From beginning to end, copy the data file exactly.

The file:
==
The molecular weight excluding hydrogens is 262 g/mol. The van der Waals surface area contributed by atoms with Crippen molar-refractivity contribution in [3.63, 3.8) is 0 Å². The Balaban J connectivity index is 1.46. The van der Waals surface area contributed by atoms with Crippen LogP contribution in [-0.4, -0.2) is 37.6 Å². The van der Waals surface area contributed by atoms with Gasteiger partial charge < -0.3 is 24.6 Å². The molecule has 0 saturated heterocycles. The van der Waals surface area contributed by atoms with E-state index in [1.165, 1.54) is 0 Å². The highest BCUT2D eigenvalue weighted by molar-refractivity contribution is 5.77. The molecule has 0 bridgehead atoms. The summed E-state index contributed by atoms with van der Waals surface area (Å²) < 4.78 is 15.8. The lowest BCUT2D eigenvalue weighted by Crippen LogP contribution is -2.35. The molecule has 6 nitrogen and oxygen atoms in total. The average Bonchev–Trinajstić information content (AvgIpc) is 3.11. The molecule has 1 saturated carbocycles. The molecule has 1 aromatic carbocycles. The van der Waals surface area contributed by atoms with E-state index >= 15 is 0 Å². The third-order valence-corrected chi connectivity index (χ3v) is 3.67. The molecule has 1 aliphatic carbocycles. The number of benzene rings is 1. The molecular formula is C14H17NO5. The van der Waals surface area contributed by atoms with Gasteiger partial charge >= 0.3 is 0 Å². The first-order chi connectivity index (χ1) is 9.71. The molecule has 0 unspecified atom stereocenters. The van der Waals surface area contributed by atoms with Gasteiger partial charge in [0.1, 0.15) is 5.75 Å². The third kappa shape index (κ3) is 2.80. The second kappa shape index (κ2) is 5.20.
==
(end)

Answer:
The molecular weight excluding hydrogens is 262 g/mol. The van der Waals surface area contributed by atoms with Crippen molar-refractivity contribution in [3.63, 3.8) is 0 Å². The Balaban J connectivity index is 1.46. The van der Waals surface area contributed by atoms with Crippen LogP contribution in [-0.4, -0.2) is 37.6 Å². The van der Waals surface area contributed by atoms with Gasteiger partial charge < -0.3 is 24.6 Å². The molecule has 0 saturated heterocycles. The van der Waals surface area contributed by atoms with E-state index in [1.165, 1.54) is 0 Å². The highest BCUT2D eigenvalue weighted by molar-refractivity contribution is 5.77. The molecule has 0 bridgehead atoms. The summed E-state index contributed by atoms with van der Waals surface area (Å²) < 4.78 is 15.8. The lowest BCUT2D eigenvalue weighted by Crippen LogP contribution is -2.35. The molecule has 6 nitrogen and oxygen atoms in total. The average Bonchev–Trinajstić information content (AvgIpc) is 3.11. The molecule has 1 saturated carbocycles. The molecule has 1 aromatic carbocycles. The van der Waals surface area contributed by atoms with E-state index >= 15 is 0 Å². The third-order valence-corrected chi connectivity index (χ3v) is 3.67. The molecule has 1 aliphatic carbocycles. The number of benzene rings is 1. The molecular formula is C14H17NO5. The van der Waals surface area contributed by atoms with Gasteiger partial charge >= 0.3 is 0 Å². The first-order chi connectivity index (χ1) is 9.71. The molecule has 0 unspecified atom stereocenters. The van der Waals surface area contributed by atoms with Gasteiger partial charge in [0.1, 0.15) is 5.75 Å². The third kappa shape index (κ3) is 2.80. The second kappa shape index (κ2) is 5.20.